Kevin: Usually someone has a big architectural proposal, […].
Leandro: RDMs never got merged. Once a year, or at VMAs, we go over specific proposed areas.

Karin: And does it work?
Koen: There are times when we don’t agree on the path forward, and currently there is not something in place to break ties, so nothing happens.
Kevin: For example, subsystem maintainers got stuck.
Martine: Alternatively, two differing ideas, two teams work on this, better idea in the end “wins”.
Ben: Also happens that you propose something, nobody cares and then it’s just silence.
Oleg: On “next CI tool”, a third team (none of those proposing the alternatives) implemented both and tried. In past discussions I think we came up with a writedown about the process, but apparently noone remembers.
Koen: Subsystems were the last thing that got stuck.
Oleg: What can we do, set up a task force of people not directly involved?
Lenadro: What stalled it was concerns about giving more power to certain people. Oleg: Not about setting up jury for everything, but choose for specific decision.
Jose: Remember 2018 Amsterdam discussion. There was an issue w/ 3-4 topics stalled due to one item. Things got better overall since then, we have more agreement power. We just don’t have people that work on one thing for two years. (Esp. with bus factor.) (Karin: What made it improve?) Jose: Increased bus factor, increased involvement maybe. Maybe also that we’ve discussed it many times.

Karin: Is it desirable to write things down? Where
Matthias: Contributing.MD, maintainers’ guide.
Martine: We say “rough consensus”, but apart from vague reference to IETF, not really what that means
chrysn: IETF has good descriptions of rough consensus, can find references.
Emmanuel: Would be interesting to see outside perspective of processes and read that as a mirror.
Karin: So, “come up with something, and put it on the forum”?

rough consensus on having a forum post with initial understanding from Karin.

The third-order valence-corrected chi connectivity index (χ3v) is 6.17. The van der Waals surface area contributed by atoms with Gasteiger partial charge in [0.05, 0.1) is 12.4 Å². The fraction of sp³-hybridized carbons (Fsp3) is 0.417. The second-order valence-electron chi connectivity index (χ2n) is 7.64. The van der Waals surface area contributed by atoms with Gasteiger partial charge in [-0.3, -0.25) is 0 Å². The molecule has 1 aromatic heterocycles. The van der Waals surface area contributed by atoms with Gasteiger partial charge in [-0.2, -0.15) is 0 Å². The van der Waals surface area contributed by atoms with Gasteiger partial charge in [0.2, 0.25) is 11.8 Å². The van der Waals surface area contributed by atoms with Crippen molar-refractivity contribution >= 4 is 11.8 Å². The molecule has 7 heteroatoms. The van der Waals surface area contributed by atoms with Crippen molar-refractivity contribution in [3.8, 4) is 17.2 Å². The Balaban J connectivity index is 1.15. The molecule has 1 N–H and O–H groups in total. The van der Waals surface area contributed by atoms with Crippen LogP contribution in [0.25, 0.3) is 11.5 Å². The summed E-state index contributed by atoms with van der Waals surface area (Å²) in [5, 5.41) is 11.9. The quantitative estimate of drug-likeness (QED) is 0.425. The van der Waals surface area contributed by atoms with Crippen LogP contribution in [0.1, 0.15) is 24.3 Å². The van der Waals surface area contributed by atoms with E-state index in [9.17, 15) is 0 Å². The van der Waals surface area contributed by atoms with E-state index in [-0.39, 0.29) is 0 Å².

Emmanuel: So rough impression is that our decision making processes have improved over the last years?
(Some nodding)
Oleg: Might also be because people have gotten tired of fighting.
Maribu: Process has not improved. Just burned up to the point of not caring about some things.
(Some nodding)
Emmanuel: So less noise, but not necessarily good sign.

Runtime Configuration (Ben?, 20min)

[Ben beforehand] high risk of bikeshedding: We can have a smaller meeting for technical discussion as a break-out session

Ben: Fabian and Lasse both proposed a config system, and Koen talked about CoREconf. The need has been there forever.
Martine: Leandro and Jose also had an RDM proposal.
chrysn: Wiggle room in schedule to have 20min discussion slot after the upcoming presentation? Oleg: It’s at the end, no space.
Emmanuel: Has overlap been looked into?
Lasse: We have some overlap (get/set/commit/export/storage backends). Differences are in type safety (Fabian is more using strings).
Kevin: A comparative list would be good.
Michel: Could be interchangable.
Ben: Would be pulled by other modules.
Martine: Could consolidate work?
Kevin: How hard and how much time needed for consolidation? We have need for that.
chrysn: Some decisions still have to be made. Like type safey, type of keys.
Emmanuel: How does CoREconf overlap? Koen: CoREconf would hook into any backend. CoREconf uses SIDs that are numeric values; challenge is to translate those into internal. Leandro: LwM2M also has numbers for options.
Ben: Good to exchange details and determine requirements.
Koen: Defer those parts to breakout?

Kevin: “consensus: Work together as a happy family?”
Ben: breakout would be good for tech aspects.
Koen: Given the manpower, rater have “a” than “the best” solution. (Martine: Just days difference)

Michel: Who would use it, what are their requirements.
Leandro: It’s in RDM. Revise it?
Oleg: Add what the two implementers chose.

Martine: So, breakout session?
Lasse, Fabian: Breakout session.
Emmanuel: When stalls, could still gather task force. Oleg: Let’s try “happy family” approach first.